Somenos Marsh OpenAir Classroom

Somenos Marsh OpenAir Classroom
We’re very pleased with some of the results so far at the OpenAir Classroom at Somenos Marsh Conservation Area. This work was lead by Elizabeth Aitken of the Somenos Marsh Wildlife Society. The role of Saanich Native Plants was to develop a restoration plan for the site and prescribe and provide native plants and seeds.
We first did baseline surveys and consulted with local experts including David Polster David Polster(Polster Environmental Services), Jared Bates (Cowichan Land Trust) and Mena and Peter Williams (Elders, Cowichan Nation).
The area pictured here was converted to a concrete parking lot underlain by hogfuel (unrefined mix of coarse chips of bark and wood fiber) sometime in the 1990’s. Plants previously planted in the site were struggling and winter flooding created additional challenges. We suggested planting a suite of species that are suitable for dry summer conditions, wet winter conditions, and gravel substrate. The site is sometimes completely under water in the winter, so much so that a California Sea Lion was seen swimming right over the area!  In selecting appropriate species for the site we drew upon local examples of plants found in similar habitats on gravel substrate within our ecoregion like gravelly glacial outwash pockets on Southern Vancouver Island and those of the South Sound Prairies of Washington State. In October 2016, we did small trials to see what fared well into the following year prior to expanding our restoration footprint. Then, in fall 2017 we held a seeding event with a group of volunteers to seed the area. Prior to seeding we broke up the cover of non-native grasses so that the seeds could make good seed to soil contact. We included species like Yarrow, Nodding Onion, Pearly Everlasting, Common Camas, California Oatgrass, Tufted Hairgrass, Woolly Sunflower, Western Rush, Pacific Wood-rush, Large-leaved Lupine, Yampah, Self-heal, Douglas’ Aster, Barestem Desert-parsley, Sea Blush, Western Buttercup, Blue-eyed Grass, Roemer’s Fescue, and Fool’s Onion. Pots of species like Slimleaf Onion, Wild Strawberry, and mature Common Camas bulbs were also added. The Camas bulbs came from Streamside Native Plants We're observing the slow, but steady success of many of these species and will follow up through the season with you!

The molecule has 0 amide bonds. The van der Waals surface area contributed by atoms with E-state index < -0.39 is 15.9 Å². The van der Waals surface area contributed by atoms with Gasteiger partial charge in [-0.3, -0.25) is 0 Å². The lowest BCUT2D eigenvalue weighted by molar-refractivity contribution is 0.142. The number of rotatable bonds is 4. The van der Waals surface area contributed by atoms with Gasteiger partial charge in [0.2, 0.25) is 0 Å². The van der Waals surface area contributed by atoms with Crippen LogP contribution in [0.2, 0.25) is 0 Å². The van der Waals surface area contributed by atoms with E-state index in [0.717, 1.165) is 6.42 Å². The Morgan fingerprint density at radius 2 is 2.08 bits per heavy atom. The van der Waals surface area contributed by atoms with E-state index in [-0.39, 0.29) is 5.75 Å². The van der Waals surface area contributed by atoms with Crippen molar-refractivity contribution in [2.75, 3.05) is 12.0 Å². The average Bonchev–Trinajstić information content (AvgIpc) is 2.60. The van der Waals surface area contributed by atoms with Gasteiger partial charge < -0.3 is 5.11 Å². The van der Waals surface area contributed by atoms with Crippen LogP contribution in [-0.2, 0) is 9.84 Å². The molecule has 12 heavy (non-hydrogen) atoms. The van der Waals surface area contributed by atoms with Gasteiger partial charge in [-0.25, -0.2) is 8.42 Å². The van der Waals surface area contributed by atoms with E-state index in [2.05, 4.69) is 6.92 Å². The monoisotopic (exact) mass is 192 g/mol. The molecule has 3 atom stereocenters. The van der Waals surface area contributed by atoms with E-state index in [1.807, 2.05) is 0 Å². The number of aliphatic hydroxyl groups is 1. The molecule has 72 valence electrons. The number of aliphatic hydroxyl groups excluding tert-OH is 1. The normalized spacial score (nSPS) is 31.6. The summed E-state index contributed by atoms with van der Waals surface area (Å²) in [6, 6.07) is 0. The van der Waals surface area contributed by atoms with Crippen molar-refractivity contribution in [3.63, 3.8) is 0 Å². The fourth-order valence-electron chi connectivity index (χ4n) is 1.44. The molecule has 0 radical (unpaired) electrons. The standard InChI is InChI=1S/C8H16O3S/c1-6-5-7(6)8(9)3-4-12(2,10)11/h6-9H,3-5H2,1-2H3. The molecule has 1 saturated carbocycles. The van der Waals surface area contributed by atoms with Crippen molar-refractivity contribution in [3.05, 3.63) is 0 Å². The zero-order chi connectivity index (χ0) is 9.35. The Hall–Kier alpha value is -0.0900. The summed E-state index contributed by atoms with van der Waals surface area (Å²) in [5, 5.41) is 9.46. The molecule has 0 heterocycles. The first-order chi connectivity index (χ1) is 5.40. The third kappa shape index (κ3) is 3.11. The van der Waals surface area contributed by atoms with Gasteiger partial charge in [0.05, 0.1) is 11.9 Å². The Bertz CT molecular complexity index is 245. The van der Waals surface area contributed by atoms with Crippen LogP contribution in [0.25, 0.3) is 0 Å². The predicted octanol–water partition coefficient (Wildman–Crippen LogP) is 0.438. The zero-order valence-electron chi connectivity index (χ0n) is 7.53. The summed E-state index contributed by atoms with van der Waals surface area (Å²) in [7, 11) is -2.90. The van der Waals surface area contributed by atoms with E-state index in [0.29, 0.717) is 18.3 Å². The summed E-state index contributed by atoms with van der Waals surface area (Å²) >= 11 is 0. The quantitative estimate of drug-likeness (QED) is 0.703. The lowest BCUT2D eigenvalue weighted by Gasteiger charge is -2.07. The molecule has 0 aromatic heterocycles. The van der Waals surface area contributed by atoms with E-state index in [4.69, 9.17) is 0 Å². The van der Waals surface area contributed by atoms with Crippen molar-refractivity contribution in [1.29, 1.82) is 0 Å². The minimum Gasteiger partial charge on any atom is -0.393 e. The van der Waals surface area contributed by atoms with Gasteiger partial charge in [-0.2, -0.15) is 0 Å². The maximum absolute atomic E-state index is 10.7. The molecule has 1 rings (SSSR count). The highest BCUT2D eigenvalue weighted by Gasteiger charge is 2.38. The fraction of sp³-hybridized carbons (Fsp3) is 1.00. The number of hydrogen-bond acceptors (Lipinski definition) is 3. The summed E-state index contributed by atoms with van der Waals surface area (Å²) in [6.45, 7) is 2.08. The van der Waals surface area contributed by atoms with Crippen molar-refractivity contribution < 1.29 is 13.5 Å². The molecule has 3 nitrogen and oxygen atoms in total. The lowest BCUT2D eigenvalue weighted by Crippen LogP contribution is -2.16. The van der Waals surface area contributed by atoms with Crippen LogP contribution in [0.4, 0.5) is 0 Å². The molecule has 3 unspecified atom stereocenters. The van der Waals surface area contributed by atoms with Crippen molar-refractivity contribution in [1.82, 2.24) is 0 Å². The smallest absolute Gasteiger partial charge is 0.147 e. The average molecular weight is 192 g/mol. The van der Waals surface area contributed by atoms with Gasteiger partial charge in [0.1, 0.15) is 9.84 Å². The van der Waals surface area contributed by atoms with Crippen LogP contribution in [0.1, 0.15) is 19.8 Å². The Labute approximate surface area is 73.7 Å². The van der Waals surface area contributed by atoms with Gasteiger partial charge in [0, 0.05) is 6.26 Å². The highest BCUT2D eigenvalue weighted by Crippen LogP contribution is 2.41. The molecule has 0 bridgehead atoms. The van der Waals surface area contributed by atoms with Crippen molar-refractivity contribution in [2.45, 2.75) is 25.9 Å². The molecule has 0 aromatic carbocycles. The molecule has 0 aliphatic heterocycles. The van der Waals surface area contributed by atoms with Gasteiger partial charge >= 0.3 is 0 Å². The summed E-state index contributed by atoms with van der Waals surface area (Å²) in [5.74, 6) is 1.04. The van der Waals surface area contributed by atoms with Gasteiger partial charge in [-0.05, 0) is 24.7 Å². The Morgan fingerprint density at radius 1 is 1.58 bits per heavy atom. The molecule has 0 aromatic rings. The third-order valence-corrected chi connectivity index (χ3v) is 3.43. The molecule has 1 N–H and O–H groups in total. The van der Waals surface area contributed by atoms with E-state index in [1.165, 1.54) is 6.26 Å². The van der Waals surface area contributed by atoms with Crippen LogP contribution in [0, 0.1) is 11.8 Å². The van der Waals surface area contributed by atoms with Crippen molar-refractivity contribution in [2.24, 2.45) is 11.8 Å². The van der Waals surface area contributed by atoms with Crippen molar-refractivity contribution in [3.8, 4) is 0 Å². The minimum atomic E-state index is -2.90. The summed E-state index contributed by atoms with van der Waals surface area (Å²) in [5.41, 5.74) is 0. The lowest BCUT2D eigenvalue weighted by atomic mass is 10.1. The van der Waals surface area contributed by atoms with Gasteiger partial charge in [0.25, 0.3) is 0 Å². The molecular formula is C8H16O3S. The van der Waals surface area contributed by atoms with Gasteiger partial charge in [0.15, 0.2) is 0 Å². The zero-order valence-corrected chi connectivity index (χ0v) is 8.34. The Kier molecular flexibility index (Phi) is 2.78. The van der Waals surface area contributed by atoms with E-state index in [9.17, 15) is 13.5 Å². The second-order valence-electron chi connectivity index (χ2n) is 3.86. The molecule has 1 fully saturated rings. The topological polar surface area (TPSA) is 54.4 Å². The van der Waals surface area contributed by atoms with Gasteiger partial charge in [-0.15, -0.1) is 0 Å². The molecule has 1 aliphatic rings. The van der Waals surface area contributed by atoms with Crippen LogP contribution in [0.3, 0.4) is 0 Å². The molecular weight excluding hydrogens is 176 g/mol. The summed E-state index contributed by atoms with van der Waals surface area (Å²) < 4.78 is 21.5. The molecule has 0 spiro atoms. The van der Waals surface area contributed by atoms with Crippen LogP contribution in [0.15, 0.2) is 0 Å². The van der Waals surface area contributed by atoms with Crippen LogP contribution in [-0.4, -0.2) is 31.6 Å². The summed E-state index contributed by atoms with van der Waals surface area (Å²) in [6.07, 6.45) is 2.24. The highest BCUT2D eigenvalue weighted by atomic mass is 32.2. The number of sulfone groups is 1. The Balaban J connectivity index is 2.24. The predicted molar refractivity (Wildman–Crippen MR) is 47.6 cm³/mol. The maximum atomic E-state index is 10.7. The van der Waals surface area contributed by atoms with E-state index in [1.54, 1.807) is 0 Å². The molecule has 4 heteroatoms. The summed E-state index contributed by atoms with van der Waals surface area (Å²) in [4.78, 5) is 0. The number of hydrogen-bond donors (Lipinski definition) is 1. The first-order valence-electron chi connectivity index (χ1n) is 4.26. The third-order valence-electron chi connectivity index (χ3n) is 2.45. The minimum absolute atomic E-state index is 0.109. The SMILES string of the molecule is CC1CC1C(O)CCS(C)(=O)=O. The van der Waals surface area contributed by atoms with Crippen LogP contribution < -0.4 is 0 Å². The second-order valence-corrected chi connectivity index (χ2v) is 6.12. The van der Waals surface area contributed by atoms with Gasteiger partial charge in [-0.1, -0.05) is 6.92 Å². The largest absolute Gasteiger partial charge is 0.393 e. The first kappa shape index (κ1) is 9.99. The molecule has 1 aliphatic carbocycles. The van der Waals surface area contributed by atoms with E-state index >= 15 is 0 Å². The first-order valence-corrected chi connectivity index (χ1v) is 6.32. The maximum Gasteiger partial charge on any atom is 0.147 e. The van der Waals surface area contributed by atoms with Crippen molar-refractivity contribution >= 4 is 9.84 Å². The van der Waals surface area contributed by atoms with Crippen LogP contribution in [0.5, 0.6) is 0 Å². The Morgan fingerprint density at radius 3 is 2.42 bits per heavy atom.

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  • Paige Erickson-McGee